Film Reviews


Published January 4, 2016
Jennifer Lawrence in 'Joy' (2015)

David O. Russell is one of the few active Hollywood directors that thinks in terms of stories, scripts and actors rather than big budgets and special effects. Paolo Sorrentino is the most talented director to emerge from Italy over the past two decades. Both men have new movies released this week, movies that are flawed but fascinating.
Russell has enjoyed great success with Silver Linings Playbook (2012), and American Hustle (2013), the latter scoring no fewer than 10 Academy Award nominations without a single win. Personally, I would have given it Best Movie over Steve McQueen’s stiff, earnest 12 Years a Slave, but class and humour were no match for political piety.
Joy arrives with huge expectations, but it is a strange, patchwork quilt of a film that never settles. Russell takes us through extremes of exhilaration and despair without generating much drama. Instead, there is an insistent low-level family comedy that occasionally gets edgy.
Like American Hustle this film is based on a true story. It’s the late 1970s, although the pop tunes on the soundtrack such as Cream’s I Feel Free and Buffalo Springfield’s Expecting to Fly, hail from the 1960s. The immaculate Jennifer Lawrence plays Joy Mangano, the smartest girl at school, born into a completely dysfunctional family. As she burns through her twenties in a series of dead-end jobs, Joy feels she has sunk into a suburban quagmire.
Her mother, Terry (Virginia Madsen) has withdrawn from the world into her bedroom, where she watches endless soap operas. These programs play throughout the movie in surreal, parodic sequences that look like they were directed by David Lynch.
Joy’s rambunctious father, Rudy (Robert De Niro) has been dumped by his girlfriend, who brings him back to the Mangano household as if returning a faulty product. Once back, Rudy has to share the basement with Tony (Édgar Rámirez), Joy’s own divorced husband, who never actually moved out. Tony is a would-be Latino Tom Jones whose career has failed to ignite.
Joy has the responsibility of bringing up two small children with only the assistance of her live-in grandmother, Mimi (Diane Ladd), who acts as narrator. Mimi adores her granddaughter and keeps hinting about the great things that lie in store. Most of the time we see only the struggles, told in a series of flash-backs.
The fractured chronology adds to the film’s awkwardness. One minute we are back in Joy’s childhood, then we are witnessing her first teenage meeting with Tony. It’s hard to say what constitutes ‘the present’ because the narration sets the entire story in the past, like a fairy tale.
Joy’s Eureka moment arrives when the family are invited out on a sailboat owned by Rudy’s new girlfriend, a rich widow named Trudy (a wonderfully mannered Isabella Rossellini). Cleaning up spilled wine, Joy cuts her hands on shards of broken glass and realises the world needs a better mop. She goes home, borrows crayons and paper from her daughter, and the Miracle Mop is born!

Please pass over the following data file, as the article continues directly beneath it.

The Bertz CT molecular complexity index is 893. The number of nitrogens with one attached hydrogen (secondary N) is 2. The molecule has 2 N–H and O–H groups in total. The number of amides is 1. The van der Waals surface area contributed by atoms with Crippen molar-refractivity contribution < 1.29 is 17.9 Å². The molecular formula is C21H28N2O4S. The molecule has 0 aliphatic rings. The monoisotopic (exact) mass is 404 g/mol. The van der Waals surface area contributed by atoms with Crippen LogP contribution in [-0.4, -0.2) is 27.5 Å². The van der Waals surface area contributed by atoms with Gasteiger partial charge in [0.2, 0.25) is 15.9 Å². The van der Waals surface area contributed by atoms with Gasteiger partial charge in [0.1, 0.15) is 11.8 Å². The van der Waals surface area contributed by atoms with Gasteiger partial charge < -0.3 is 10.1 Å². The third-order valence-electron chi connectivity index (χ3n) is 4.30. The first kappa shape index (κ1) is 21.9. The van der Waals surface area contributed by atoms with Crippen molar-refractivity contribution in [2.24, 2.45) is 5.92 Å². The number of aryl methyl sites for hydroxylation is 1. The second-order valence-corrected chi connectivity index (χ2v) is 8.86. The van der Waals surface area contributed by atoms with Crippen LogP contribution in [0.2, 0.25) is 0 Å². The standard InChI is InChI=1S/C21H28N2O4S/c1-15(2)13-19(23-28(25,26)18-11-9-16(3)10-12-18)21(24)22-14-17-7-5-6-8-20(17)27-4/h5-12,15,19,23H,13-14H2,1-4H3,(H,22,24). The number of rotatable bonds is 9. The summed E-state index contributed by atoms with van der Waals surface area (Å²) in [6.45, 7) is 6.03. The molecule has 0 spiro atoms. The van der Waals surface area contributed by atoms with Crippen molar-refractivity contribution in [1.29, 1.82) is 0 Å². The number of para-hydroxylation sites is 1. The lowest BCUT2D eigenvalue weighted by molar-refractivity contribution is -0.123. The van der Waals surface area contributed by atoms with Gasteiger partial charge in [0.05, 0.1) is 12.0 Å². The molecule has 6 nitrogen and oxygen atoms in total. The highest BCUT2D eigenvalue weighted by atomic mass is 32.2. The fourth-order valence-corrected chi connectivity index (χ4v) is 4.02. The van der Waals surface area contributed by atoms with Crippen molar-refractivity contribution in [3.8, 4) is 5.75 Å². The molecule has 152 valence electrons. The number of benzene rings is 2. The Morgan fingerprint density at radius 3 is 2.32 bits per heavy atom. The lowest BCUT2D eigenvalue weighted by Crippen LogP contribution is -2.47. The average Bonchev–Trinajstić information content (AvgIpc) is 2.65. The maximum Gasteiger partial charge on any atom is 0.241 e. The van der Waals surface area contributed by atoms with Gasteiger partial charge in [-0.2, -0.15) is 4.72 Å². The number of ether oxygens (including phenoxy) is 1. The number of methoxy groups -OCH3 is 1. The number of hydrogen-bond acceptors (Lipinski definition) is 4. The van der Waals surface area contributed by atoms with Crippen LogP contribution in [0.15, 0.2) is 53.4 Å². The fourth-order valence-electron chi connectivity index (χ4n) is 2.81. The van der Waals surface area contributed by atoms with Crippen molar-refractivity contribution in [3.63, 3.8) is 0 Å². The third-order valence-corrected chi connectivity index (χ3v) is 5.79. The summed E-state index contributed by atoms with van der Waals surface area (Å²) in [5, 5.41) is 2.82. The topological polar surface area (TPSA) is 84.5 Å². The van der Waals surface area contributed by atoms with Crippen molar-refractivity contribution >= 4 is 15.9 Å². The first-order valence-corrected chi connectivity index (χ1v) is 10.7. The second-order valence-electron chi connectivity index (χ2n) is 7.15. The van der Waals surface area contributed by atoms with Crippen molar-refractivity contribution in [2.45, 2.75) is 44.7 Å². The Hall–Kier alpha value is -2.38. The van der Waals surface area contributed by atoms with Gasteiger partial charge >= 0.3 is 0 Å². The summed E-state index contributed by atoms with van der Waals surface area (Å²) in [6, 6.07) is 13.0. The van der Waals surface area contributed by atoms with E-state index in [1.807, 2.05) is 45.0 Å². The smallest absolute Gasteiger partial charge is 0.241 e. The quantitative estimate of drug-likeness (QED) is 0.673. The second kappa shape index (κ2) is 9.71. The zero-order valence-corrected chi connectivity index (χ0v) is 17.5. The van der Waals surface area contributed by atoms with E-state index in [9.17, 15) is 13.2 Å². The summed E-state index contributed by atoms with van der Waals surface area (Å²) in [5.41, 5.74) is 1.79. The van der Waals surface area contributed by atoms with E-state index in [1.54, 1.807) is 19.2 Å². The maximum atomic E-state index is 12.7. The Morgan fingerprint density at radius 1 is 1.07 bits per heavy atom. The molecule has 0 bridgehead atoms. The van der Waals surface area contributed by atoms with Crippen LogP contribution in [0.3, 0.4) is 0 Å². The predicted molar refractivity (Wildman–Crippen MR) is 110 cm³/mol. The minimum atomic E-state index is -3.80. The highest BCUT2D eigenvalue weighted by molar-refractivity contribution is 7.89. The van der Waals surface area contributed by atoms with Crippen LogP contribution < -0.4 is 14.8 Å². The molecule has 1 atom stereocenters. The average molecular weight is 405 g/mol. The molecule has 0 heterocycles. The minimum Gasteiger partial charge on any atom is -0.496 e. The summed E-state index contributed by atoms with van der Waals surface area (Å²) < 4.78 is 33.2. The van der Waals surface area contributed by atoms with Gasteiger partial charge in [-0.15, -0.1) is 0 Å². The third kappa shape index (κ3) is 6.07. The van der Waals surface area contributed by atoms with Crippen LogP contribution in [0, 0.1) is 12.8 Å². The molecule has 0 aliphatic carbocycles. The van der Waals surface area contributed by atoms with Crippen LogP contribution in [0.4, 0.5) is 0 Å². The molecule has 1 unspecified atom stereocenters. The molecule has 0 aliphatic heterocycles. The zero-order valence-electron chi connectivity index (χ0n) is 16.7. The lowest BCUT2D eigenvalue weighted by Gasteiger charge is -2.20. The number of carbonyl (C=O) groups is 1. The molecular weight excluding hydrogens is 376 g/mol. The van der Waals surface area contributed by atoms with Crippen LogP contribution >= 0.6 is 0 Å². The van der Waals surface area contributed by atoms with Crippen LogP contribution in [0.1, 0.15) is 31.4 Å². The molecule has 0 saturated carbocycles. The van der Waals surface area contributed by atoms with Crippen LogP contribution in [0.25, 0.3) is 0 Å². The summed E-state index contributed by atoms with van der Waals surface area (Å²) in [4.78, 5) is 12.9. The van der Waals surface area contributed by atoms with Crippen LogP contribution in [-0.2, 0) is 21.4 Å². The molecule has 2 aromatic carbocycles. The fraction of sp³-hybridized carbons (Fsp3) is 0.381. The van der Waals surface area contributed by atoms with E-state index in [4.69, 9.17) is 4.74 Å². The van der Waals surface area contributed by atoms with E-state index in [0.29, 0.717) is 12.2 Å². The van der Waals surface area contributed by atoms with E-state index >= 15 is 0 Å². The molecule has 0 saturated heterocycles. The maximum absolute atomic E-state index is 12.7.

After much pleading, Joy convinces Trudy to bankroll her prototype, then begins the saga of trying to turn an invention into a successful product. It’s the cinematic equivalent of a Bildungsroman – the novel that charts a character’s development from youth to maturity. Joy’s journey entails a battle with small manufacturers, business sharks, and her family, including her envious half-sister, Peggy (Elisabeth Röhm).
Her big break happens when Tony – a better friend than he was a husband – gets her an appointment to see an acquaintance in the telemarketing business. Almost by accident she meets the boss, Neil Walker (Bradley Cooper), who likes the product. “Can you make 50,000 of these mops by next week?” he asks. Joy believes her troubles are over, but they’ve only begun.
It isn’t until Neil allows Joy to go in front of the camera and do her own sales pitch that things start to click, but even then there is a twist. Although we know from Mimi’s narration that Joy will be a success, that triumph is perpetually being deferred.
The inspiring aspect of Joy is that it’s the story of a single, strong-minded woman who overcomes enormous obstacles to achieve her goals. It’s the sort of role that Katharine Hepburn might have played, although the scriptwriters would have had her back in the kitchen by the end of the film. Joy may be the most dynamic tale of female self-determination since Erin Brockovich (2000).
Weirdly for a Hollywood feature, all the romance in Joy’s life is over by the time the movie begins. She has contracted a foolish early marriage, had two kids, and a divorce. Yet Tony stays around as a friend, and even an advisor. Her meeting with Neil seems promising, but their relationship remains strictly business. The real romance is between Joy and her customers, as she is pitted against every trap that US capitalism puts in her way. She rides into battle armed only with a Miracle Mop, and cleans up.

Directed by David O. Russell
Written by David O. Russell & Annie Mumolo
Starring Jennifer Lawrence, Robert De Niro, Bradley Cooper, Virginia Madsen, Diane Ladd, Édgar Rámirez, Isabella Rossellini, Dascha Polanco
USA, rated M, 124 mins
Published in the Australian Financial Review, Saturday 26th December, 2015.